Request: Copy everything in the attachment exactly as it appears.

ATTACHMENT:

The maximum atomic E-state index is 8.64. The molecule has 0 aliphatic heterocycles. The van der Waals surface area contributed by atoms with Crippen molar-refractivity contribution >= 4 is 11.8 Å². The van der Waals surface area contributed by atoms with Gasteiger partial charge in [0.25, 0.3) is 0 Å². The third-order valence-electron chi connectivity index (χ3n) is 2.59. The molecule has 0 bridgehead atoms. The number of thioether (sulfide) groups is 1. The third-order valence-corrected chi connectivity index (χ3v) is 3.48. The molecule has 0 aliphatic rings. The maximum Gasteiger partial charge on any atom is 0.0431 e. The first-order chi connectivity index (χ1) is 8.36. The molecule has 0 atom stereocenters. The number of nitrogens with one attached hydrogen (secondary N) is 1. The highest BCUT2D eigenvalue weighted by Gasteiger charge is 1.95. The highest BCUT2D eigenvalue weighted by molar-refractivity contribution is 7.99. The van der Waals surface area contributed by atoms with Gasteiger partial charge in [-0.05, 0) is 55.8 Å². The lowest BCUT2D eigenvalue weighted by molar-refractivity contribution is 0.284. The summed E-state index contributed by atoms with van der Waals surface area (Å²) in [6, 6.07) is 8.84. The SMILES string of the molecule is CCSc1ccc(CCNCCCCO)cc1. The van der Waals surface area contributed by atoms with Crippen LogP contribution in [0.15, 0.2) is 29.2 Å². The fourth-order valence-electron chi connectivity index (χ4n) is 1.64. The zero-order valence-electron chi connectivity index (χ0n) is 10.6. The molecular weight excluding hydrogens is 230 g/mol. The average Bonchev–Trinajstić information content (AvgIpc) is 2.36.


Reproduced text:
The maximum atomic E-state index is 8.64. The molecule has 0 aliphatic heterocycles. The van der Waals surface area contributed by atoms with Crippen molar-refractivity contribution >= 4 is 11.8 Å². The van der Waals surface area contributed by atoms with Gasteiger partial charge in [0.25, 0.3) is 0 Å². The third-order valence-electron chi connectivity index (χ3n) is 2.59. The molecule has 0 bridgehead atoms. The number of thioether (sulfide) groups is 1. The third-order valence-corrected chi connectivity index (χ3v) is 3.48. The molecule has 0 aliphatic rings. The maximum Gasteiger partial charge on any atom is 0.0431 e. The first-order chi connectivity index (χ1) is 8.36. The molecule has 0 atom stereocenters. The number of nitrogens with one attached hydrogen (secondary N) is 1. The highest BCUT2D eigenvalue weighted by Gasteiger charge is 1.95. The highest BCUT2D eigenvalue weighted by molar-refractivity contribution is 7.99. The van der Waals surface area contributed by atoms with Gasteiger partial charge in [-0.05, 0) is 55.8 Å². The lowest BCUT2D eigenvalue weighted by molar-refractivity contribution is 0.284. The summed E-state index contributed by atoms with van der Waals surface area (Å²) in [6, 6.07) is 8.84. The SMILES string of the molecule is CCSc1ccc(CCNCCCCO)cc1. The van der Waals surface area contributed by atoms with Crippen LogP contribution in [0.15, 0.2) is 29.2 Å². The fourth-order valence-electron chi connectivity index (χ4n) is 1.64. The zero-order valence-electron chi connectivity index (χ0n) is 10.6. The molecular weight excluding hydrogens is 230 g/mol. The average Bonchev–Trinajstić information content (AvgIpc) is 2.36.